That is, some of these methods might be more efficient than others, but are converging to the same thing. (I suspect that isn’t true for your method vs. the others, but perhaps the others are more similar.)

    This could be tested using a seemingly unrelated estimators test (more or less a Durbin–Wu–Hausman test).

  6. Llewelyn Richards-Ward says:

    Yee gads — even in NZ we are getting predictions…http://www.nzherald.co.nz/world/news/article.cfm?c_id=2&objectid=11716182 … T/F to 13 questions though? ???

  7. Anon says:

    Is Fig 1 in the paper how you would generally recommend that proportion differences are visualised?

    It seems the lines connecting the dots serves no purpose other than making it easier to see the difference between the dots. Bars would do that too.

    • Andrew says:

      Anon:

      I think connecting the dots makes the patterns clearer and the differences easier to visualized. Sure, you could provide all the information bars—or, for that matter, in a table—but then it’s a lot harder for me to see the big picture.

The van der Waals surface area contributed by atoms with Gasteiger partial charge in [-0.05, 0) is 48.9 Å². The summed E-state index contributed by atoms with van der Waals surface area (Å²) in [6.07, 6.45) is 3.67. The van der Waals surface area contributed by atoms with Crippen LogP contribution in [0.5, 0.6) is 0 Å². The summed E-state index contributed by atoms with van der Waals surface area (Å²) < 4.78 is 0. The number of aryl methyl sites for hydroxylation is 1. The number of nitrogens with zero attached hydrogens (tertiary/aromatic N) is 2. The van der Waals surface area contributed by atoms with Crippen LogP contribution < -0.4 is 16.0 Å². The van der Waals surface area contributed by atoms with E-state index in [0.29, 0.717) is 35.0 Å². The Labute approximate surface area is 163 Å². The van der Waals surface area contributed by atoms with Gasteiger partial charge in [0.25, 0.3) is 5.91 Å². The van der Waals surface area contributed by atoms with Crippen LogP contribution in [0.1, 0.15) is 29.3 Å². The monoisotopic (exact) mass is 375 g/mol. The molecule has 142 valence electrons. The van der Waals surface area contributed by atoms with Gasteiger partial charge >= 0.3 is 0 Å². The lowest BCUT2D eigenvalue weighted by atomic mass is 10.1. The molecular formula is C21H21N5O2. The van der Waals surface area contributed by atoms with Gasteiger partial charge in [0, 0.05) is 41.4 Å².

8. Paul Alper says:

    No matter the particular model and all the adjustments, the central limit theorem and psephology can take one only so far in Florida. According to what I read, the 2012 race in Florida was so close that Nate Silver arbitrarily split its 29 electoral votes, giving 10 to Obama and 19 to Romney.
    Although it was little noted, Silver was quite wrong on two of the 33 U.S. Senate races, the ones in Montana and North Dakota. His model gave the Republican candidates a 65.6% and 92.5% chance of winning, respectively. More than likely, his model suffered from the lack of polling done in those sparsely populated and sparsely polled states.

  9. Terry says:

    Andrew,

    This sounds like a very big deal. Shouldn’t you be looking at all the polling results to see if there is a systematic bias?

    Elsewhere, you talk about how unreliable Rasmussen is, and attribute it to their right-wing leanings. In this election, most public figures (Hollywood, prestige press, debate moderators, you-name-it) have come out openly against Trump. Is it possible that pollsters are indulging in a wee bit of thumb-on-the-scale here? Are they ignoring a systematic oversampling of Democrats? Why is the LA Times/USC poll so far from the others?

    • Andrew says:

      Terry: